The Irish Times view on the Bobby Storey funeral: no less wrong

To any reasonable observer, the event attended by senior Sinn Féin politicians was a flagrant and egregious breach of the spirit – at the very least – of the rules

The anger and tensions caused by the large Republican attendance at the funeral of IRA leader Bobby Storey in Belfast last June have never quite gone away. That much has been clear from the furore caused by the decision of the Public Prosecution Service (PPS) in Northern Ireland not to prosecute 24 Sinn Féin politicians for allegedly breaching Covid-19 regulations at the event.

In his decision, director of public prosecutions Stephen Herron concluded there was no reasonable prospect of convictions given that each of the individuals could point to a lack of clarity and coherence around conflicting and changing regulations in force at the time of the June 30th funeral, and because there had been prior engagement with the police in advance of the event.

Although the PPS has said it will review the decision, its substantive conclusion is unlikely to change. But that does not make the attendance of senior Sinn Féin figures at the funeral any lesswrong. Deputy first minister Michelle O'Neill was among those interviewed by police, while party leader Mary Lou McDonald and former leader Gerry Adams were also in attendance. To any reasonable observer, the event was a flagrant and egregious breach of the spirit – at the very least – of the rules. The message was clear: there is one rule for Sinn Féin and another rule for everyone else. To make matters worse, only in September, at the quite reasonable insistence of First Minister Arlene Foster, did O'Neill bring herself to express "regret" – though only for the consequences of her actions, not the actions themselves.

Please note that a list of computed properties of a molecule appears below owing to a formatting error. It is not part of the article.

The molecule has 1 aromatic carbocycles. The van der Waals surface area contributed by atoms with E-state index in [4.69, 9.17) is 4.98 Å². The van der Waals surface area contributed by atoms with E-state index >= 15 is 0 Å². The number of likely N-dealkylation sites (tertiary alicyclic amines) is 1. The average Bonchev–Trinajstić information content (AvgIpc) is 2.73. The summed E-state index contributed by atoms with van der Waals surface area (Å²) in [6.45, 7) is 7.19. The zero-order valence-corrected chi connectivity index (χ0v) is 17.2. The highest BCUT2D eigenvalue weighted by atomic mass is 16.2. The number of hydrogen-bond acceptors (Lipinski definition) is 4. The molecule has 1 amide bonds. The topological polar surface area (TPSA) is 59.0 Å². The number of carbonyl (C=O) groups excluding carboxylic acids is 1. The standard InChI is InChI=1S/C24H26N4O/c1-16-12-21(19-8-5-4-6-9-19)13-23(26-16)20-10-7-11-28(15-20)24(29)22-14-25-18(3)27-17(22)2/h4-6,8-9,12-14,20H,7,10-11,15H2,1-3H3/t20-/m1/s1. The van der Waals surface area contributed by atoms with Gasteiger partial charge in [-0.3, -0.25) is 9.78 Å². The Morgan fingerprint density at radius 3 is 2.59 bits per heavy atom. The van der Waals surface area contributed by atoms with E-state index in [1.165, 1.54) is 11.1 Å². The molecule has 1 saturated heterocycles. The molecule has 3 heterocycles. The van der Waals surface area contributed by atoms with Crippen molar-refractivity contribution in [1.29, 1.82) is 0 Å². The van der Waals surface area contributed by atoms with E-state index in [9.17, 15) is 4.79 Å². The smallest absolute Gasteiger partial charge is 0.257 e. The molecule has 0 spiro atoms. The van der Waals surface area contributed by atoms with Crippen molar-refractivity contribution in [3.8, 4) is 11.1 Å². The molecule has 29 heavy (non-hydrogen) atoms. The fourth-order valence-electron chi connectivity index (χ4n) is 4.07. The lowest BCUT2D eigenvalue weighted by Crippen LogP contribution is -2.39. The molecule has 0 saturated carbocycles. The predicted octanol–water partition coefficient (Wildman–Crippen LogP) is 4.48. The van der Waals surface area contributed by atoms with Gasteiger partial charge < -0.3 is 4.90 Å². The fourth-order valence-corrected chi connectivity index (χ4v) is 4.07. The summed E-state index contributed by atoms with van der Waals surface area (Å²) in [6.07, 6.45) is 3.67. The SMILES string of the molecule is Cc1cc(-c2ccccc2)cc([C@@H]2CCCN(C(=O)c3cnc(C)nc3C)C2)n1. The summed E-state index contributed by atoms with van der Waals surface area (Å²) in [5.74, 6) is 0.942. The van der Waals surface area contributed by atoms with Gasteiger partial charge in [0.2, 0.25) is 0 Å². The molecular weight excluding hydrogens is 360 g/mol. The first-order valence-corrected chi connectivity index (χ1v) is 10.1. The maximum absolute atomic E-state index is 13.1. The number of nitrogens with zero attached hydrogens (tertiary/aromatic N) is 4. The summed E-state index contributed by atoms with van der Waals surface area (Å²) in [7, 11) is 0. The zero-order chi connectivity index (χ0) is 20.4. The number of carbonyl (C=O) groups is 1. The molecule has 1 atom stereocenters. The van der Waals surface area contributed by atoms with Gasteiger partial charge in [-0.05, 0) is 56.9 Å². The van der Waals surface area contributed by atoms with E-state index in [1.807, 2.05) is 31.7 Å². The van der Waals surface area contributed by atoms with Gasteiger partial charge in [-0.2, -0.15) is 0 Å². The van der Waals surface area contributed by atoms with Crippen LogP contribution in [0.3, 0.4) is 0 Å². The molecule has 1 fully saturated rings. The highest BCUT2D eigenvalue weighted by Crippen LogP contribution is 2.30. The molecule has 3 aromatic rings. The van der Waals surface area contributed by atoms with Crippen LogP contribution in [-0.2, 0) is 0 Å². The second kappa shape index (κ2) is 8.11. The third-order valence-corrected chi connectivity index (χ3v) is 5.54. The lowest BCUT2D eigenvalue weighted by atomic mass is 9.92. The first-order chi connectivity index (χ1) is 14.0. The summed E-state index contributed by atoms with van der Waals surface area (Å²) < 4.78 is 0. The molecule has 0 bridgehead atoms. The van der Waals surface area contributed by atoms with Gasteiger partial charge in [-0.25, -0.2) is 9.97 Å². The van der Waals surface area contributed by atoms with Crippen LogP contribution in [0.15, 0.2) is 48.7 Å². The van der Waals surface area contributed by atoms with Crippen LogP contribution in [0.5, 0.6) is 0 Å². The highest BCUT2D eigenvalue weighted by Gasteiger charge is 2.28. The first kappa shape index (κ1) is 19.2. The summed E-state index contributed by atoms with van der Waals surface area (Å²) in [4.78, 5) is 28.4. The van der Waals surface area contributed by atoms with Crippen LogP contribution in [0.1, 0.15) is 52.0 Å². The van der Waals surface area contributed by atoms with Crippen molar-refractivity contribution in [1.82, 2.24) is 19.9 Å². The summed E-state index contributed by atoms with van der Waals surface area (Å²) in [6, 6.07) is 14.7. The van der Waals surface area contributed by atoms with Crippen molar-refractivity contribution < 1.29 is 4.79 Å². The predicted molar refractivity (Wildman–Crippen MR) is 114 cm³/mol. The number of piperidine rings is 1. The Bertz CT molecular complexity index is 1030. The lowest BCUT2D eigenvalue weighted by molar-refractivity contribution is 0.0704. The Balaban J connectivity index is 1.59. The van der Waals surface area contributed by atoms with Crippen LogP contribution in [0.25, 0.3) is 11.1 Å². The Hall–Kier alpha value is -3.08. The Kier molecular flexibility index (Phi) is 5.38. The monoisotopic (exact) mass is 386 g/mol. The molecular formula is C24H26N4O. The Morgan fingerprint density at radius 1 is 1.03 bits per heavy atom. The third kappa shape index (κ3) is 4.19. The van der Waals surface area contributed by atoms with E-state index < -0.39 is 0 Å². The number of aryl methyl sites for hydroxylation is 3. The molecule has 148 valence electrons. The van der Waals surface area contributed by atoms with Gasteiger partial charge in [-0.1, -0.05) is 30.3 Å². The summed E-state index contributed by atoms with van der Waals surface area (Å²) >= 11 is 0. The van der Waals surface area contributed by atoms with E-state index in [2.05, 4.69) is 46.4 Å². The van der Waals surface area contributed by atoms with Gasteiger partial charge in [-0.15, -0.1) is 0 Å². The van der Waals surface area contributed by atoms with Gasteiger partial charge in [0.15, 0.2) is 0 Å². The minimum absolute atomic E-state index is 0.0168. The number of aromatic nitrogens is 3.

The political fallout has been swift. The Assembly was recalled yesterday to debate an SDLP motion of censure against Sinn Féin. That's the least Sinn Féin should face. At the same time, while frustration at the PPS decision is understandable, it's important that the independence of that office be respected. It's unfortunate therefore that Foster has called for Herron – as well as PSNI chief constable Simon Byrne – to resign, as if the role of the prosecution service is to take the decisions political leaders want or else face punishment.